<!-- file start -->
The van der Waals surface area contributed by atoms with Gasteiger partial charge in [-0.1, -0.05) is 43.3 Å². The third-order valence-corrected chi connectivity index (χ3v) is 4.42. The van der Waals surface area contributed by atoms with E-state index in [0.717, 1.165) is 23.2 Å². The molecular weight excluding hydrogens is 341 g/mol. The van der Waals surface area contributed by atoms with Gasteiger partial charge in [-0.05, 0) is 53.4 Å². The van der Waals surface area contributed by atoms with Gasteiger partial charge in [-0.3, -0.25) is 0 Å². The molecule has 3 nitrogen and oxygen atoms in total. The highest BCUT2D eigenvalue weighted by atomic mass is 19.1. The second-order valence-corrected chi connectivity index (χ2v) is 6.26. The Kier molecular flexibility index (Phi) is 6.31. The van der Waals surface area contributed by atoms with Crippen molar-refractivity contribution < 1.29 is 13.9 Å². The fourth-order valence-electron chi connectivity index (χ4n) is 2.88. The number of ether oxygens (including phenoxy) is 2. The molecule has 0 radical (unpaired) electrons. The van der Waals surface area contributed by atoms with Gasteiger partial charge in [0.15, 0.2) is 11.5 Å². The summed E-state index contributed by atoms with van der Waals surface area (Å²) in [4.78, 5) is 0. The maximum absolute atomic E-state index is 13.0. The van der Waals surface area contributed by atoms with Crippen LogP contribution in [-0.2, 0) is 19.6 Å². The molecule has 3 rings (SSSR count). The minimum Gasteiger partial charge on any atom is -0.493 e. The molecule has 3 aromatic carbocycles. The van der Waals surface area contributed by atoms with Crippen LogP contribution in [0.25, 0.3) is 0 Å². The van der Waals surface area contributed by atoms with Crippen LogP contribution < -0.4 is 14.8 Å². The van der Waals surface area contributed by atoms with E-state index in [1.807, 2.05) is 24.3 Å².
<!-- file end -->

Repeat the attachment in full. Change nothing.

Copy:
The van der Waals surface area contributed by atoms with Gasteiger partial charge in [-0.1, -0.05) is 43.3 Å². The third-order valence-corrected chi connectivity index (χ3v) is 4.42. The van der Waals surface area contributed by atoms with E-state index in [0.717, 1.165) is 23.2 Å². The molecular weight excluding hydrogens is 341 g/mol. The van der Waals surface area contributed by atoms with Gasteiger partial charge in [-0.05, 0) is 53.4 Å². The van der Waals surface area contributed by atoms with Gasteiger partial charge in [-0.3, -0.25) is 0 Å². The molecule has 3 nitrogen and oxygen atoms in total. The highest BCUT2D eigenvalue weighted by atomic mass is 19.1. The second-order valence-corrected chi connectivity index (χ2v) is 6.26. The Kier molecular flexibility index (Phi) is 6.31. The van der Waals surface area contributed by atoms with Crippen molar-refractivity contribution < 1.29 is 13.9 Å². The fourth-order valence-electron chi connectivity index (χ4n) is 2.88. The number of ether oxygens (including phenoxy) is 2. The molecule has 0 radical (unpaired) electrons. The van der Waals surface area contributed by atoms with Gasteiger partial charge in [0.15, 0.2) is 11.5 Å². The summed E-state index contributed by atoms with van der Waals surface area (Å²) in [4.78, 5) is 0. The maximum absolute atomic E-state index is 13.0. The van der Waals surface area contributed by atoms with Crippen LogP contribution in [-0.2, 0) is 19.6 Å². The molecule has 3 rings (SSSR count). The minimum Gasteiger partial charge on any atom is -0.493 e. The molecule has 3 aromatic carbocycles. The van der Waals surface area contributed by atoms with Crippen LogP contribution in [0.25, 0.3) is 0 Å². The van der Waals surface area contributed by atoms with Crippen LogP contribution < -0.4 is 14.8 Å². The van der Waals surface area contributed by atoms with E-state index in [1.807, 2.05) is 24.3 Å².